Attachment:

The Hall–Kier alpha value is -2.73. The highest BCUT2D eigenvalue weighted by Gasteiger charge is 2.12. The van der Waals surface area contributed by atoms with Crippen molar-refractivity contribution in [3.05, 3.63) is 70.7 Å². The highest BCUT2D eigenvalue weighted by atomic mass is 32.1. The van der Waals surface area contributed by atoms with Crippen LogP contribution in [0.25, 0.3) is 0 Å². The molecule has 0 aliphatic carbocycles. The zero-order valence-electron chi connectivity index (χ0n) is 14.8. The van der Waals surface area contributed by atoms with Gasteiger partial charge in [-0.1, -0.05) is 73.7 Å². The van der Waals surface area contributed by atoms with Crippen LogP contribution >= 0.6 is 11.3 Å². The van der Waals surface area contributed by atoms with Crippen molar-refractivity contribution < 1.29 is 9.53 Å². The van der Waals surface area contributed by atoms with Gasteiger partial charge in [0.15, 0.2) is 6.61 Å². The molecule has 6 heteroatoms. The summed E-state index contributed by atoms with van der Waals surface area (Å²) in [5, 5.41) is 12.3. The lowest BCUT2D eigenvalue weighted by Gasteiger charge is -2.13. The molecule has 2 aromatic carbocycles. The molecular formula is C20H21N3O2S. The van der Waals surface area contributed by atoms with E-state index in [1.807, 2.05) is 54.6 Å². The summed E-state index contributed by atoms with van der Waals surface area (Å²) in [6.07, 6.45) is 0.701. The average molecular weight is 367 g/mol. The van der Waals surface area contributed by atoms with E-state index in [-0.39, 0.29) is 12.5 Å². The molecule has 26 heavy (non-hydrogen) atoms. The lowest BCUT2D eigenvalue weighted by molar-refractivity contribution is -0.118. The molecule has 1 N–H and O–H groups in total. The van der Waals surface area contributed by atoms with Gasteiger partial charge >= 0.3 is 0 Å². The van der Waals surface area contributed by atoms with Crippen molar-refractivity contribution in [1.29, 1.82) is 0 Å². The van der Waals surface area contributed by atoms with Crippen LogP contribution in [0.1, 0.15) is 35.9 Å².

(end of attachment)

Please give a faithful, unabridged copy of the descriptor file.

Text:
The Hall–Kier alpha value is -2.73. The highest BCUT2D eigenvalue weighted by Gasteiger charge is 2.12. The van der Waals surface area contributed by atoms with Crippen molar-refractivity contribution in [3.05, 3.63) is 70.7 Å². The highest BCUT2D eigenvalue weighted by atomic mass is 32.1. The van der Waals surface area contributed by atoms with Crippen LogP contribution in [0.25, 0.3) is 0 Å². The molecule has 0 aliphatic carbocycles. The zero-order valence-electron chi connectivity index (χ0n) is 14.8. The van der Waals surface area contributed by atoms with Gasteiger partial charge in [-0.1, -0.05) is 73.7 Å². The van der Waals surface area contributed by atoms with Crippen LogP contribution >= 0.6 is 11.3 Å². The van der Waals surface area contributed by atoms with Crippen molar-refractivity contribution < 1.29 is 9.53 Å². The van der Waals surface area contributed by atoms with Gasteiger partial charge in [0.15, 0.2) is 6.61 Å². The molecule has 6 heteroatoms. The summed E-state index contributed by atoms with van der Waals surface area (Å²) in [5, 5.41) is 12.3. The lowest BCUT2D eigenvalue weighted by Gasteiger charge is -2.13. The molecule has 2 aromatic carbocycles. The molecular formula is C20H21N3O2S. The van der Waals surface area contributed by atoms with E-state index in [1.807, 2.05) is 54.6 Å². The summed E-state index contributed by atoms with van der Waals surface area (Å²) in [6.07, 6.45) is 0.701. The average molecular weight is 367 g/mol. The van der Waals surface area contributed by atoms with E-state index in [-0.39, 0.29) is 12.5 Å². The molecule has 26 heavy (non-hydrogen) atoms. The lowest BCUT2D eigenvalue weighted by molar-refractivity contribution is -0.118. The molecule has 1 N–H and O–H groups in total. The van der Waals surface area contributed by atoms with Gasteiger partial charge >= 0.3 is 0 Å². The van der Waals surface area contributed by atoms with Crippen molar-refractivity contribution in [1.29, 1.82) is 0 Å². The van der Waals surface area contributed by atoms with Crippen LogP contribution in [0.1, 0.15) is 35.9 Å².